Did you spot the problem? Germany and Bavaria are not synonymous (this confuses the history of Bavaria's ancient Reinheitsgetbot, too); Cologne is nowhere near Bavaria.
But there is another issue, more subtle, more confusing. Is it an ale or lager? When I tweeted out that menu picture last night, a number of people said it was not just a mistake to call kolsches Bavarian, but to describe them as ales, too. They're sort of right--but that doesn't make them lagers, either. As with so many things German, the categories have been sliced more precisely:
This middle-space, Obergäriges Lagerbier, indicates a top-fermented beer that has been lagered--a lagered ale. This distinction is useful to the extent that it illustrates the dual nature of the word "lager," which designates not only a yeast type (a noun), but also the practice of cold conditioning beer (a verb). It harkens back to the era when yeasts were only dimly understood, but practices very well known.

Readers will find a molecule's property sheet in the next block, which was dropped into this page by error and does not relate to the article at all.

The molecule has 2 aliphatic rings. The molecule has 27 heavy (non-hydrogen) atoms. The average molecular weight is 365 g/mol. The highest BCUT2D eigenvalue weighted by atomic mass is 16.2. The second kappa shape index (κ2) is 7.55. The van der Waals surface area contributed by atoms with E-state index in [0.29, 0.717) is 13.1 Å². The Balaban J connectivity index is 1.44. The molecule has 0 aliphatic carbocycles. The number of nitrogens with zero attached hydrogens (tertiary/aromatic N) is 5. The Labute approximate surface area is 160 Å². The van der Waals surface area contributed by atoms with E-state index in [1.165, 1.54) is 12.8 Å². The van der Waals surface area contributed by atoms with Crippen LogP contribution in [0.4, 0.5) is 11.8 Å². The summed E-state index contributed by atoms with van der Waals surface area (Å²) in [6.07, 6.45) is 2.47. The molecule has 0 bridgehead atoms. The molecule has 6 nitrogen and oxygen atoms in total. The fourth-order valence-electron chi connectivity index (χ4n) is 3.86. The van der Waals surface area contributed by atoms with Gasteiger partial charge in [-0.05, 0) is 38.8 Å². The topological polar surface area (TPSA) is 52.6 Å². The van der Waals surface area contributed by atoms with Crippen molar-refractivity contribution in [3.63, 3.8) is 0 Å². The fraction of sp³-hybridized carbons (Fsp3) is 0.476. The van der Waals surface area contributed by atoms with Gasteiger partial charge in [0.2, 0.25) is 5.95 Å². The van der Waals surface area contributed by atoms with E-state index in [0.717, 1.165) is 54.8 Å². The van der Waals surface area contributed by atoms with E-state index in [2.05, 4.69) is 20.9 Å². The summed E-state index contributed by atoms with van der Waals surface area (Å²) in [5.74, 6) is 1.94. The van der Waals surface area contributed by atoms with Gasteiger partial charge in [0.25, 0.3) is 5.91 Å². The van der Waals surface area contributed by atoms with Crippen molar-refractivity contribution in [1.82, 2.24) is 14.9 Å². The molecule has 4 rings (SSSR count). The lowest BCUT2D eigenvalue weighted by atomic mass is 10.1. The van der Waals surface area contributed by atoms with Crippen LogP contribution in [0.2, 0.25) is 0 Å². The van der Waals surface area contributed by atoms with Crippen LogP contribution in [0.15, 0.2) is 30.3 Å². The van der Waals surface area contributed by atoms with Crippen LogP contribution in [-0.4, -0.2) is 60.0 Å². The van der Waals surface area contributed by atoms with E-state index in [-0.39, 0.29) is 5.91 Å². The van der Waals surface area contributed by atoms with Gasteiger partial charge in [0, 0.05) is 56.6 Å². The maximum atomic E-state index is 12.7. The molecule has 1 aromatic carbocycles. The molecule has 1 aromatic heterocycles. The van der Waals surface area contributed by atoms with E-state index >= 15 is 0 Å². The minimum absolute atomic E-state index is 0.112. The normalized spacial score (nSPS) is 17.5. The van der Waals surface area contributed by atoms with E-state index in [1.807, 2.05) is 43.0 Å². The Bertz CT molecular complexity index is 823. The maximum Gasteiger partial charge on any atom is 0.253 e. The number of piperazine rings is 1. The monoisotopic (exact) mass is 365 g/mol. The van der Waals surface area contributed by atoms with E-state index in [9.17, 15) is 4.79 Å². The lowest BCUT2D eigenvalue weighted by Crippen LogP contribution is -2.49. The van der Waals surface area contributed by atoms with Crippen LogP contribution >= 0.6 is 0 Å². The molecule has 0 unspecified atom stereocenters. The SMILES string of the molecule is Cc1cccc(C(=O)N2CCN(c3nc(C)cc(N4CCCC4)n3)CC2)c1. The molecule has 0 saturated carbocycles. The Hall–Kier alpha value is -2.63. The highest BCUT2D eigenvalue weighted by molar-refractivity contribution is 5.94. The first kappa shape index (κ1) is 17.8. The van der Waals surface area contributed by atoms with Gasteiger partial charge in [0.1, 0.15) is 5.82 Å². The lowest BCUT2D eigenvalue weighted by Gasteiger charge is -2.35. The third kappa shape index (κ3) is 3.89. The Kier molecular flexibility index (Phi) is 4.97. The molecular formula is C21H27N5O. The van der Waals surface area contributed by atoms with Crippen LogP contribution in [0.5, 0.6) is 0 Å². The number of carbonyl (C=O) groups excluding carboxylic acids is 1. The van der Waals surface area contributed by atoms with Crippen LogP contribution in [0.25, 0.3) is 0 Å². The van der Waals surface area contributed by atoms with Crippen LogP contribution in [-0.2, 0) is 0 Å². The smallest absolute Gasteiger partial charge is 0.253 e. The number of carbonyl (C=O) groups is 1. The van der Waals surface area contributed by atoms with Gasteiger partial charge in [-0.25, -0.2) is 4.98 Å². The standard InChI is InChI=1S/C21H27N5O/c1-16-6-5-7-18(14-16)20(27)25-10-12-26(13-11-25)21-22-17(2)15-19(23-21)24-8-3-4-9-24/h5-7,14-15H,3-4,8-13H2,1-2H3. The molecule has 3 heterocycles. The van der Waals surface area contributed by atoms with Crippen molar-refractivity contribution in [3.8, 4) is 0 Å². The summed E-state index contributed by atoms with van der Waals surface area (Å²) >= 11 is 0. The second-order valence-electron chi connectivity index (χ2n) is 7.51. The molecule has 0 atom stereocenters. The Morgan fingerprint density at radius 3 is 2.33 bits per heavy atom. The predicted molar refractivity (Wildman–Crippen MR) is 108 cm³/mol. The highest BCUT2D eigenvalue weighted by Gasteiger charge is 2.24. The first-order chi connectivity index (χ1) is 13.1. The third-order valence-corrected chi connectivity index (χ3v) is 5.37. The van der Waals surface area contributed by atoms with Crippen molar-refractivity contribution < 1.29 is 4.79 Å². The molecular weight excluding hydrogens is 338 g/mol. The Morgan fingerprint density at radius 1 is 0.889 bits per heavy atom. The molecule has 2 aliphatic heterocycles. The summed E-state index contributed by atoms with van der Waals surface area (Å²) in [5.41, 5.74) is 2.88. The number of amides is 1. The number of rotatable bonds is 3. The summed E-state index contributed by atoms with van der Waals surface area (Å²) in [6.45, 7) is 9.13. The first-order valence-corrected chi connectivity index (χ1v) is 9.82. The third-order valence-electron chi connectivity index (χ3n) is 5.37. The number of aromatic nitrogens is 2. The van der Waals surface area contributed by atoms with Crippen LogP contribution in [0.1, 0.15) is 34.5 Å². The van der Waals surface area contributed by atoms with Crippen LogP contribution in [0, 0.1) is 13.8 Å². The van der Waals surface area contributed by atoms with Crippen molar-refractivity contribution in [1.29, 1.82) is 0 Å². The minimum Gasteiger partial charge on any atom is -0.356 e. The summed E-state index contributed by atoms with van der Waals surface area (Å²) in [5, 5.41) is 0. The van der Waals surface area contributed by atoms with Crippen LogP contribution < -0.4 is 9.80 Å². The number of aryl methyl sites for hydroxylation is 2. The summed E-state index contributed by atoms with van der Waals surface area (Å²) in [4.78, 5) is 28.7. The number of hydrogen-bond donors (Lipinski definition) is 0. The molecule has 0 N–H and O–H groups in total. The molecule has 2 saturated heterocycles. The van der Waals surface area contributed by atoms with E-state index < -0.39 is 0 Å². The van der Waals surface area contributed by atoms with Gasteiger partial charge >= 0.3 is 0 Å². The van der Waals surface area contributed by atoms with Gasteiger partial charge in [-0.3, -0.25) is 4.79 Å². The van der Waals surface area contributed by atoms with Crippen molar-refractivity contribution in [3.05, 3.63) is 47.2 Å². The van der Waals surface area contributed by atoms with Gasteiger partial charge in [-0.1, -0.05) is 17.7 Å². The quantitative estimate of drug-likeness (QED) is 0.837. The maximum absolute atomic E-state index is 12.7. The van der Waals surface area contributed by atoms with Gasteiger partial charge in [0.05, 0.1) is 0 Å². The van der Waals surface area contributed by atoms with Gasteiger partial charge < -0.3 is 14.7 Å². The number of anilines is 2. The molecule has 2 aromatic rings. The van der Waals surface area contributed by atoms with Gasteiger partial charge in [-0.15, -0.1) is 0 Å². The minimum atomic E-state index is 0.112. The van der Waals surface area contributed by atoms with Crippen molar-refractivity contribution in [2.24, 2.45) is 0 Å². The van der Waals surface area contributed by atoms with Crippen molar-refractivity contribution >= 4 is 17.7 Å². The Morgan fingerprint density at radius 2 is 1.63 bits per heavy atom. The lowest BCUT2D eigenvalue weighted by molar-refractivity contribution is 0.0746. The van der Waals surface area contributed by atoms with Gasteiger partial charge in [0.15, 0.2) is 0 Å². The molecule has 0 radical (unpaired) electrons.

But as much as I respect Ron Pattinson and his knowledge about German beer, this is a needlessly pedantic distinction--and one I had a hard time finding Germans observe. When I was in Cologne, I asked about Obergäriges Lagerbier, and got curious looks for my trouble. When I was touring the Kolsch brewery Reissdorf, I had an exchange with a brewer where I tried making Ron's point--and it was his point; I'd boned up on his vast treasury of blogging before my trip--but the brewer dismissed the distinction. "No," he told me, "it's an ale." I think the world has shrunk enough now that the notion of ale as Americans understand it is typical, even in Germany.
So you may call a Kolsch an ale without worry, or if you want to impress your friends, you can call it Obergäriges Lagerbier. You might even argue that since it's a lagered ale, the word lager can be used in describing kolsches (though not by itself).
Just don't call it a Bavarian ale.